Back To Basics…

If you are anything like us, all the recent Wing Chun interviews really got you thinking.   Almost all the Sifu’s we spoke to brought up how the forms are something like an encrypted text book.  This is something we should ponder in an effort to find it’s true meaning.  In the age of the internet, frankly we couldn’t help ourselves and decided to venture over to EverythingWingChun.com to check out a few DVDs, aka the cliff notes of Wing Chun.

 

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In my opinion, you’ll never master the Wing Chun system from watching a DVD, but it does provide you with a few really good points of reference.

1.       You get to see how other people train . If you fall within the category of “everyone else’s Wing Chun sucks except for my Sifu’s,” I suggest you click away NOW.  Wing Chun is a thinking person’s art, meaning you have to think about the movements you are learning and how to apply them.  This includes looking at other styles and figuring out how they may attack you.  If you agree with this statement, it is your duty as a student of Wing Chun to learn what else is out there.  By seeing how other people train, you’ll learn more about your martial art, and pick up a few things you like, discarding those you don’t.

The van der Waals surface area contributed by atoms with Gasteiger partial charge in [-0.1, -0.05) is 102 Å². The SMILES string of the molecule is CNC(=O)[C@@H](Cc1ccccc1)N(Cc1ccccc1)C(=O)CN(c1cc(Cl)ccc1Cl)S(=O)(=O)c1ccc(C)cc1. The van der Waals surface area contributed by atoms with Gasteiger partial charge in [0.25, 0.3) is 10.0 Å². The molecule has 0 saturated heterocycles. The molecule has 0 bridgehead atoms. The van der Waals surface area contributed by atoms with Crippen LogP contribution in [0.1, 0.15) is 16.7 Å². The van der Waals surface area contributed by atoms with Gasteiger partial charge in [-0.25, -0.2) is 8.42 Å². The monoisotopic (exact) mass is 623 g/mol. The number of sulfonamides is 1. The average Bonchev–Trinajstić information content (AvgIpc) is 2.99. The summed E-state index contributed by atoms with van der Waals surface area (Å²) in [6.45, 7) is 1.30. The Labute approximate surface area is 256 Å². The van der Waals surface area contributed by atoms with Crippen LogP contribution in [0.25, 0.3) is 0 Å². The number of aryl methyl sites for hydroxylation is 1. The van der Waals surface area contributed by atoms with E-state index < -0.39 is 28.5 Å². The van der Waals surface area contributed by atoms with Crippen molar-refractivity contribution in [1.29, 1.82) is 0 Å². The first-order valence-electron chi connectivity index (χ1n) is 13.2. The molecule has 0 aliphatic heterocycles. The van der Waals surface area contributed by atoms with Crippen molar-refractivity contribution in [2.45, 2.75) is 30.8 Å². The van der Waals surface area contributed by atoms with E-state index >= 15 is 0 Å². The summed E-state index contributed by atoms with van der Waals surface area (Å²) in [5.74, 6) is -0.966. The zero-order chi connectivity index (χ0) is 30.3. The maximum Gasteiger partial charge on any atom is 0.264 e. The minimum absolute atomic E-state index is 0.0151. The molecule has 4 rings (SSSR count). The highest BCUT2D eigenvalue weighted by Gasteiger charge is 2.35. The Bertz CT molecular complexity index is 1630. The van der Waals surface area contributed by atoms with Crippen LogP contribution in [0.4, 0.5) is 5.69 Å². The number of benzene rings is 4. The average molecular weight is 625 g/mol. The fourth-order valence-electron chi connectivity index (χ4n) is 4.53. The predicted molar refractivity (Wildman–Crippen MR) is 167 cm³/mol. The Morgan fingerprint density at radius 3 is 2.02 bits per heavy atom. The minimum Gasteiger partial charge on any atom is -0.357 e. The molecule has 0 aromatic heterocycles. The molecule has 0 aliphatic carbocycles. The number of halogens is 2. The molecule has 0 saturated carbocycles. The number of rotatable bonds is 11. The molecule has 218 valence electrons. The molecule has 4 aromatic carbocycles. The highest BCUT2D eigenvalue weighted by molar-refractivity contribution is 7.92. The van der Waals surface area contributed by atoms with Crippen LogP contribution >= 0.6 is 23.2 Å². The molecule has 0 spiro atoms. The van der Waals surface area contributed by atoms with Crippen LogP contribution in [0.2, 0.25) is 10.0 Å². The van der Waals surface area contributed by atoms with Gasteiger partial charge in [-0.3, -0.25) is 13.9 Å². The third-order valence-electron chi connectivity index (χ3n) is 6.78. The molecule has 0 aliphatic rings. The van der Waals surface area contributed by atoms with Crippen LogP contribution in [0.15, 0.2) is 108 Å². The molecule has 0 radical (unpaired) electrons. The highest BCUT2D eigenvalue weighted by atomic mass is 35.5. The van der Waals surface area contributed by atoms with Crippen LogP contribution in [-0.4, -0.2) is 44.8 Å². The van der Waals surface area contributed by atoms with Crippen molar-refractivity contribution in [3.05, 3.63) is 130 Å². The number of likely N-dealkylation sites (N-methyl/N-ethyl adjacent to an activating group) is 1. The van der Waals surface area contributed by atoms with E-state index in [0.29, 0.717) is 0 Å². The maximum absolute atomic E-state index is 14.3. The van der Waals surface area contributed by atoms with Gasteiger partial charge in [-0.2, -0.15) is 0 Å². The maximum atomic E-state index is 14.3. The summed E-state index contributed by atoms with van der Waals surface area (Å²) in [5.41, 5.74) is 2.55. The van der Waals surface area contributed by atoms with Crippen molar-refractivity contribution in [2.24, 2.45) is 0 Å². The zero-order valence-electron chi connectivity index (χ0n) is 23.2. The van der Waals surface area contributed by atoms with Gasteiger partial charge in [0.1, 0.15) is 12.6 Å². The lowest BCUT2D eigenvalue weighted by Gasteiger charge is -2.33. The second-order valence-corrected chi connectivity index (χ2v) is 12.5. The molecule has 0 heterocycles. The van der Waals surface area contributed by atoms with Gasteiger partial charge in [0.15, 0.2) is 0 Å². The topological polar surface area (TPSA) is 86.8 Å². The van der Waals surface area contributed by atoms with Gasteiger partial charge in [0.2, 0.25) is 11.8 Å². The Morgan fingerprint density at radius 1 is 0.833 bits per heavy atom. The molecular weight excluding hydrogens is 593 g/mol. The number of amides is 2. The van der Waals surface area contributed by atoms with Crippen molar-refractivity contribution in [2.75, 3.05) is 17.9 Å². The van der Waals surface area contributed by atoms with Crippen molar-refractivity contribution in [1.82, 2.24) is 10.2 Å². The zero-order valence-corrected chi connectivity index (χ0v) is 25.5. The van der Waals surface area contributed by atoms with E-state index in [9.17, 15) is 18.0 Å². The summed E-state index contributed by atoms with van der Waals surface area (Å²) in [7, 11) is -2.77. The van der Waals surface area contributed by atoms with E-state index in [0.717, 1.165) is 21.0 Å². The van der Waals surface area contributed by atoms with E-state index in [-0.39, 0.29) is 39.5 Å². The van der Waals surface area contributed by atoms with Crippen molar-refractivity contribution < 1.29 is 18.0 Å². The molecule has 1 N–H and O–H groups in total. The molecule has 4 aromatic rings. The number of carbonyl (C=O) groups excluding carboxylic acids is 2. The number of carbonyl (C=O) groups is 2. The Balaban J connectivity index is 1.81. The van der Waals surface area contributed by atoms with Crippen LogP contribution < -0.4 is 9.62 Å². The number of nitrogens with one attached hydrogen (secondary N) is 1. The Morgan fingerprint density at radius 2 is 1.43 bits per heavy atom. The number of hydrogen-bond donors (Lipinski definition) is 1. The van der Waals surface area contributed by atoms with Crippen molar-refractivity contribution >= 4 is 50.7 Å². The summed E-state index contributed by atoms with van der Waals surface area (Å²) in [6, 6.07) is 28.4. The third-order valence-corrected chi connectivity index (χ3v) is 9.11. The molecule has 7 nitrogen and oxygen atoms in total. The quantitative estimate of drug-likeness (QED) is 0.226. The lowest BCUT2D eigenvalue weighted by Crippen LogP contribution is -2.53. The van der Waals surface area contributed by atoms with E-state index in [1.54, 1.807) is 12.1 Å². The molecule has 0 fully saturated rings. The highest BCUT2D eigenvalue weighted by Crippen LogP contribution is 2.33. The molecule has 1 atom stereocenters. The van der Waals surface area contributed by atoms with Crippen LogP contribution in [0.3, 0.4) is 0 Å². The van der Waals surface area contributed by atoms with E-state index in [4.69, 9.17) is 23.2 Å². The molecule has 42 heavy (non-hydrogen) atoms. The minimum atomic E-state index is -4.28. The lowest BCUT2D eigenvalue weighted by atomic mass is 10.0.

2.       Excellent motivation.   Seeing “masters” in action is simply COOL, enjoyable, and fun.  Personally, after watching a few DVD’s, it almost always alters my training plan for the better.    I immediately start thinking how to gain the attributes I just saw flash before my eyes.

3.       Similar to point number one, you get to see different “takes” on Wing Chun.  Kung Fu requires hard work, since the rooftop fights in Hong Kong are behind us; one of the best ways to see what is out there is to just check out a few DVDs.   No matter how many times your Sifu tells you, you’ll never really know what’s out there until you experience it yourself or at least see it.